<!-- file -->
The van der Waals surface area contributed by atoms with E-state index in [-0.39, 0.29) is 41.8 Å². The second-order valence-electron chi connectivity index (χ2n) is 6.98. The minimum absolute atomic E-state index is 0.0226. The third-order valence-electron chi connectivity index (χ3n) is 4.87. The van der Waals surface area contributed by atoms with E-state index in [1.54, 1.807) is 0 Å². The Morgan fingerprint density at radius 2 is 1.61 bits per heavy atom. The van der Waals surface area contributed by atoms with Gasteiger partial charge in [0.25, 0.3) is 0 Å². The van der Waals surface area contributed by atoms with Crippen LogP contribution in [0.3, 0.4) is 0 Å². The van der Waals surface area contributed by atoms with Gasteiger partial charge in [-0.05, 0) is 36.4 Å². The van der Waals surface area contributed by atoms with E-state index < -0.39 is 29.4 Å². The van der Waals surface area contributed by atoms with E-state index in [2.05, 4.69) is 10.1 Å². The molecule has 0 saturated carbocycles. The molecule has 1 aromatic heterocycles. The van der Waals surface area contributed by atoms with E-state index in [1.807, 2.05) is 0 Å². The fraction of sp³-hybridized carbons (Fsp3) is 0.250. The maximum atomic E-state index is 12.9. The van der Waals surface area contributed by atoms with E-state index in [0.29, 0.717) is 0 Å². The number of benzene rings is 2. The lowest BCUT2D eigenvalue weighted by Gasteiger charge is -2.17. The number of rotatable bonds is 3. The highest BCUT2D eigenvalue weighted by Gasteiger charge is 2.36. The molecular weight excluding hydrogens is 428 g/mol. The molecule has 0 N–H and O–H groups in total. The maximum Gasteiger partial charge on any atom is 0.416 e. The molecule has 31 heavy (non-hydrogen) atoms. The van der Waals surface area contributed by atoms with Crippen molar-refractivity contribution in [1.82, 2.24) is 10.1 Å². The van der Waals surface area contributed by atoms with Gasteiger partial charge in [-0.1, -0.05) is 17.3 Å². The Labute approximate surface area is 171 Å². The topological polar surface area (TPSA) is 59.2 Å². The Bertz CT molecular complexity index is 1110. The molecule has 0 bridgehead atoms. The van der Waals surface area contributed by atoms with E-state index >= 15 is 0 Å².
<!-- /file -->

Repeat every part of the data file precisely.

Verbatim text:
The van der Waals surface area contributed by atoms with E-state index in [-0.39, 0.29) is 41.8 Å². The second-order valence-electron chi connectivity index (χ2n) is 6.98. The minimum absolute atomic E-state index is 0.0226. The third-order valence-electron chi connectivity index (χ3n) is 4.87. The van der Waals surface area contributed by atoms with E-state index in [1.54, 1.807) is 0 Å². The Morgan fingerprint density at radius 2 is 1.61 bits per heavy atom. The van der Waals surface area contributed by atoms with Gasteiger partial charge in [0.25, 0.3) is 0 Å². The van der Waals surface area contributed by atoms with Crippen LogP contribution in [0.3, 0.4) is 0 Å². The van der Waals surface area contributed by atoms with Gasteiger partial charge in [-0.05, 0) is 36.4 Å². The van der Waals surface area contributed by atoms with E-state index < -0.39 is 29.4 Å². The van der Waals surface area contributed by atoms with E-state index in [2.05, 4.69) is 10.1 Å². The molecule has 0 saturated carbocycles. The molecule has 1 aromatic heterocycles. The van der Waals surface area contributed by atoms with E-state index in [1.807, 2.05) is 0 Å². The fraction of sp³-hybridized carbons (Fsp3) is 0.250. The maximum atomic E-state index is 12.9. The van der Waals surface area contributed by atoms with E-state index in [0.29, 0.717) is 0 Å². The number of benzene rings is 2. The lowest BCUT2D eigenvalue weighted by Gasteiger charge is -2.17. The number of rotatable bonds is 3. The highest BCUT2D eigenvalue weighted by Gasteiger charge is 2.36. The molecular weight excluding hydrogens is 428 g/mol. The molecule has 0 N–H and O–H groups in total. The maximum Gasteiger partial charge on any atom is 0.416 e. The molecule has 31 heavy (non-hydrogen) atoms. The van der Waals surface area contributed by atoms with Crippen molar-refractivity contribution in [1.82, 2.24) is 10.1 Å². The van der Waals surface area contributed by atoms with Gasteiger partial charge in [-0.1, -0.05) is 17.3 Å². The Labute approximate surface area is 171 Å². The topological polar surface area (TPSA) is 59.2 Å². The Bertz CT molecular complexity index is 1110. The molecule has 0 bridgehead atoms. The van der Waals surface area contributed by atoms with E-state index >= 15 is 0 Å².